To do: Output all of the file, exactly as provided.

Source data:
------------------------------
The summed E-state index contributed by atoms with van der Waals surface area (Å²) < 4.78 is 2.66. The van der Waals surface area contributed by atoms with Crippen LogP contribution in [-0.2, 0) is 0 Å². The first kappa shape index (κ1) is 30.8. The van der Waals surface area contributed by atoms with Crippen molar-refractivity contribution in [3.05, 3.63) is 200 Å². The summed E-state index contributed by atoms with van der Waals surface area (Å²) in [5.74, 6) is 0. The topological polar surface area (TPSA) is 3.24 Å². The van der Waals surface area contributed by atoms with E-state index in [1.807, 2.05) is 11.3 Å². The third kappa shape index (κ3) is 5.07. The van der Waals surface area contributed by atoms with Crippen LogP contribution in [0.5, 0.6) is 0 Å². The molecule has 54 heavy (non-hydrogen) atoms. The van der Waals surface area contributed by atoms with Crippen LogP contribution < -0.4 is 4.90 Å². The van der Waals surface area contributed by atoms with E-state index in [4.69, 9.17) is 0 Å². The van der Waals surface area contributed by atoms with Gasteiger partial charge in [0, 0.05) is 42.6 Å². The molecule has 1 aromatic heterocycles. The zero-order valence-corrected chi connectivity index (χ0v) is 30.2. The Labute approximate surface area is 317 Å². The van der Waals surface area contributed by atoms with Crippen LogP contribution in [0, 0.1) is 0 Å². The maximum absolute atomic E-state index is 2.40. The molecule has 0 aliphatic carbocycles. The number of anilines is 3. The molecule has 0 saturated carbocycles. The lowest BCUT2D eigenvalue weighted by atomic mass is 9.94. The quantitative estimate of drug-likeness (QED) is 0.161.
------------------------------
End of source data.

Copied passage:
The summed E-state index contributed by atoms with van der Waals surface area (Å²) < 4.78 is 2.66. The van der Waals surface area contributed by atoms with Crippen LogP contribution in [-0.2, 0) is 0 Å². The first kappa shape index (κ1) is 30.8. The van der Waals surface area contributed by atoms with Crippen molar-refractivity contribution in [3.05, 3.63) is 200 Å². The summed E-state index contributed by atoms with van der Waals surface area (Å²) in [5.74, 6) is 0. The topological polar surface area (TPSA) is 3.24 Å². The van der Waals surface area contributed by atoms with E-state index in [1.807, 2.05) is 11.3 Å². The third kappa shape index (κ3) is 5.07. The van der Waals surface area contributed by atoms with Crippen LogP contribution in [0.5, 0.6) is 0 Å². The molecule has 54 heavy (non-hydrogen) atoms. The van der Waals surface area contributed by atoms with Crippen LogP contribution < -0.4 is 4.90 Å². The van der Waals surface area contributed by atoms with E-state index in [4.69, 9.17) is 0 Å². The van der Waals surface area contributed by atoms with Gasteiger partial charge in [0, 0.05) is 42.6 Å². The molecule has 1 aromatic heterocycles. The zero-order valence-corrected chi connectivity index (χ0v) is 30.2. The Labute approximate surface area is 317 Å². The van der Waals surface area contributed by atoms with Crippen LogP contribution in [0, 0.1) is 0 Å². The maximum absolute atomic E-state index is 2.40. The molecule has 0 aliphatic carbocycles. The number of anilines is 3. The molecule has 0 saturated carbocycles. The lowest BCUT2D eigenvalue weighted by atomic mass is 9.94. The quantitative estimate of drug-likeness (QED) is 0.161.